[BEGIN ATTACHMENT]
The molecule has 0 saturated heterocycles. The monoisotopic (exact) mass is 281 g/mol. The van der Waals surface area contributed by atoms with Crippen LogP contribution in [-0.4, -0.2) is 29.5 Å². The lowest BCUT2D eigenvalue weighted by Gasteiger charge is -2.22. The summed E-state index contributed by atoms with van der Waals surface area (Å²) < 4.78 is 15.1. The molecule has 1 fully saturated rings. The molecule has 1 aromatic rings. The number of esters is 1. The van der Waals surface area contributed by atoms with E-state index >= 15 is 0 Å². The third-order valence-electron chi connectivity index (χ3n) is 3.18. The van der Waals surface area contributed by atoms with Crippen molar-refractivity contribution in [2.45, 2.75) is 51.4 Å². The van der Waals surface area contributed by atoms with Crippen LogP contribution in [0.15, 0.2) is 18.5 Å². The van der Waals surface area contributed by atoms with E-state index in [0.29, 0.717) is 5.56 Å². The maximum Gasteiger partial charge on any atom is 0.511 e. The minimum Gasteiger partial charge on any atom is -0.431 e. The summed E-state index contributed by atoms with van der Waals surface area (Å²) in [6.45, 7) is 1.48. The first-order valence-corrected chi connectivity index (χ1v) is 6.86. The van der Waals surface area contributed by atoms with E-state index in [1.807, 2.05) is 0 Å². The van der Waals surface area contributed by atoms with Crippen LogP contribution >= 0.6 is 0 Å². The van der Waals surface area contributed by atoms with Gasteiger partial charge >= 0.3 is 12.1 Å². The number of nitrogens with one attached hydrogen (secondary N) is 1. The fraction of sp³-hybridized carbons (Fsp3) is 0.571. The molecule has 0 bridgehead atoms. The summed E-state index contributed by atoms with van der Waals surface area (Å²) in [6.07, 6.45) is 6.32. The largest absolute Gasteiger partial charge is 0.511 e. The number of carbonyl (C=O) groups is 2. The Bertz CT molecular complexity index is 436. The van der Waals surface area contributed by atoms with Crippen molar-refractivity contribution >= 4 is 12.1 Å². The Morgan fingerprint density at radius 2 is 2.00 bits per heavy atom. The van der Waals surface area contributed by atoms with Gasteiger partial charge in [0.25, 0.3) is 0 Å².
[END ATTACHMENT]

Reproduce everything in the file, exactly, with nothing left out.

The molecule has 0 saturated heterocycles. The monoisotopic (exact) mass is 281 g/mol. The van der Waals surface area contributed by atoms with Crippen LogP contribution in [-0.4, -0.2) is 29.5 Å². The lowest BCUT2D eigenvalue weighted by Gasteiger charge is -2.22. The summed E-state index contributed by atoms with van der Waals surface area (Å²) < 4.78 is 15.1. The molecule has 1 fully saturated rings. The molecule has 1 aromatic rings. The number of esters is 1. The van der Waals surface area contributed by atoms with E-state index >= 15 is 0 Å². The third-order valence-electron chi connectivity index (χ3n) is 3.18. The van der Waals surface area contributed by atoms with Crippen molar-refractivity contribution in [2.45, 2.75) is 51.4 Å². The van der Waals surface area contributed by atoms with Crippen LogP contribution in [0.15, 0.2) is 18.5 Å². The van der Waals surface area contributed by atoms with E-state index in [0.29, 0.717) is 5.56 Å². The maximum Gasteiger partial charge on any atom is 0.511 e. The minimum Gasteiger partial charge on any atom is -0.431 e. The summed E-state index contributed by atoms with van der Waals surface area (Å²) in [6.45, 7) is 1.48. The first-order valence-corrected chi connectivity index (χ1v) is 6.86. The van der Waals surface area contributed by atoms with E-state index in [1.807, 2.05) is 0 Å². The van der Waals surface area contributed by atoms with Crippen LogP contribution >= 0.6 is 0 Å². The van der Waals surface area contributed by atoms with Gasteiger partial charge >= 0.3 is 12.1 Å². The number of nitrogens with one attached hydrogen (secondary N) is 1. The fraction of sp³-hybridized carbons (Fsp3) is 0.571. The molecule has 0 bridgehead atoms. The summed E-state index contributed by atoms with van der Waals surface area (Å²) in [6.07, 6.45) is 6.32. The largest absolute Gasteiger partial charge is 0.511 e. The number of carbonyl (C=O) groups is 2. The Bertz CT molecular complexity index is 436. The van der Waals surface area contributed by atoms with Crippen molar-refractivity contribution >= 4 is 12.1 Å². The Morgan fingerprint density at radius 2 is 2.00 bits per heavy atom. The van der Waals surface area contributed by atoms with Gasteiger partial charge in [0.25, 0.3) is 0 Å².